- The fuel tanker hooked up to the pump was using a fill hose that may not have been properly grounded and bonded. (ConVault’s note: Grounding of the AST was also not confirmed prior to removal of the tank from the site.)
- The pump connected to the AST was running prior to opening the fuel valve on the fuel tanker. The pump may have pumped air inside the AST before it started pumping fuel. This may have helped in forming an explosive mixture in the AST.
- Drop tube material was fiberglass instead of metal. Fire codes allow fiber glass drop tube for class II and III petroleum products. The tank was used for the storage of diesel fuel on this particular site, which is class II product. However, the diesel fuel was Ultra Low Sulfur Diesel which has created controversial issues and may have also contributed to the problem. No one is sure of this phenomenon, but it is a subject for discussion by many different groups.
- Drop tube ending 10 inches above the tank bottom. Fire codes require drop to be a minimum of 6 inch from the tank bottom for gasoline fuels; but it is not a requirement for the class II and III fuels such as diesel. Again the Ultra Low Sulfur Diesel contents of the fuel might have changed the circumstances.
- Spark could have resulted from static electricity generated as a result of the fuel dropping down from the fill pipe into the tank.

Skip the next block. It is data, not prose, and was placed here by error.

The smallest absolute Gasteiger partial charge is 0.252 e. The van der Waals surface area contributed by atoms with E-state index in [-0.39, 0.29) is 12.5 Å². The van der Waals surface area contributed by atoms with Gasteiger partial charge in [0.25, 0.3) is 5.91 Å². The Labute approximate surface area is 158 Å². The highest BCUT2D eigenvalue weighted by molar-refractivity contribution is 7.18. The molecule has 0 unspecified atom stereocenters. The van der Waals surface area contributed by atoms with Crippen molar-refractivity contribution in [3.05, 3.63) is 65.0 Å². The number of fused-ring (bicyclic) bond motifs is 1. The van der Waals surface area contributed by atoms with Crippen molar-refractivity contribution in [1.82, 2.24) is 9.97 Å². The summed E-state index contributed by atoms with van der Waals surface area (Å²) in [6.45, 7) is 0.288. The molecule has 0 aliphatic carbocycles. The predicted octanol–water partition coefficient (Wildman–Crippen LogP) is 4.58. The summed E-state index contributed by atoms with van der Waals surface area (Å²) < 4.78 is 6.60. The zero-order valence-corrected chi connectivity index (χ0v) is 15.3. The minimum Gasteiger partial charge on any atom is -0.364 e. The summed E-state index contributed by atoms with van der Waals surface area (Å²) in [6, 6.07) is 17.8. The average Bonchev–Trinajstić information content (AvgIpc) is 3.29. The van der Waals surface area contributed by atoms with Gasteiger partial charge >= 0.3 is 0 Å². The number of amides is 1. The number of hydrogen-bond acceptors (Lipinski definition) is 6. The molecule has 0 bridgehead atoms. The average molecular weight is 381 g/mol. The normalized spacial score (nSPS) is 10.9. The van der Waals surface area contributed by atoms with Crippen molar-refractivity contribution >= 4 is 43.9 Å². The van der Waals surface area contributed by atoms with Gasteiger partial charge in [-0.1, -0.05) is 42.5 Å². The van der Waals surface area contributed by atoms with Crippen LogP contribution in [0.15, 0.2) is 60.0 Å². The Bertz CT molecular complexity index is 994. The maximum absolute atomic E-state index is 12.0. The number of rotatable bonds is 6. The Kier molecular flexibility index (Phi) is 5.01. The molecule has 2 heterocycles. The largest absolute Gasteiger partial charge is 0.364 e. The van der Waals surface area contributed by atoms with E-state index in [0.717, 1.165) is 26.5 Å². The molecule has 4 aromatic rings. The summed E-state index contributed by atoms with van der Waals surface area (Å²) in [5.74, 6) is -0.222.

Taking into consideration the above observations we make the following recommendations to prevent a similar incident in the future:
- Make sure the tank is properly grounded per NFPA 780.
- Make sure there is proper grounding between the delivery truck and the tank.
- If there is a ground mounted pump, it must be properly grounded.
- Use conductive drop tube that reaches within 6” of the bottom of the tank for all Ultra Low Sulfur Diesel fuel, just as is required for gasoline tanks.
- If an external pump is used to pump fuel from a tanker into the AST, the fuel valve of the tanker should be opened first, prior to turning on the pump.
You may wonder why the regular type of diesel is not being used, so there would be less chance of a static electricity sparked explosion. To improve air quality EPA has reduced the allowable sulfur content for diesel engines. The allowable sulfur content for ULSD in the US is now 15 ppm: much lower than the previous 500 ppm U.S. on-highway standard for low sulfur diesel (LSD). This in turn was down from regular diesel at about 3000 ppm. Reduction of sulfur in diesel fuel not only reduces emissions of sulfur compounds (a cause of acid rain), but also allows advanced emission control systems to be fitted that would otherwise be poisoned by these compounds. By December 1, 2010, all highway diesel fuel will be ULSD and by December 1, 2014 all diesel fuel including locomotive and marine diesel fuel will be ULSD.
If you have any questions about this incident, please call ConVault, Inc at 800-222-7099. A copy of the official Incident Report is available from Dona Ana County Fire and Emergency Services.
If you desire to learn more about storing ULSD, Rick Long has written an excellent article in the PEI Journal titled ULSD TANK MANAGEMENT, which you can access here. The article references the Clean Diesel Fuel Alliance's (CDFA) recently released Guidance for Underground Storage Tank Management at ULSD Dispensing Facilities. Most of the information in the article applies to shop-fabricated aboveground tanks as well.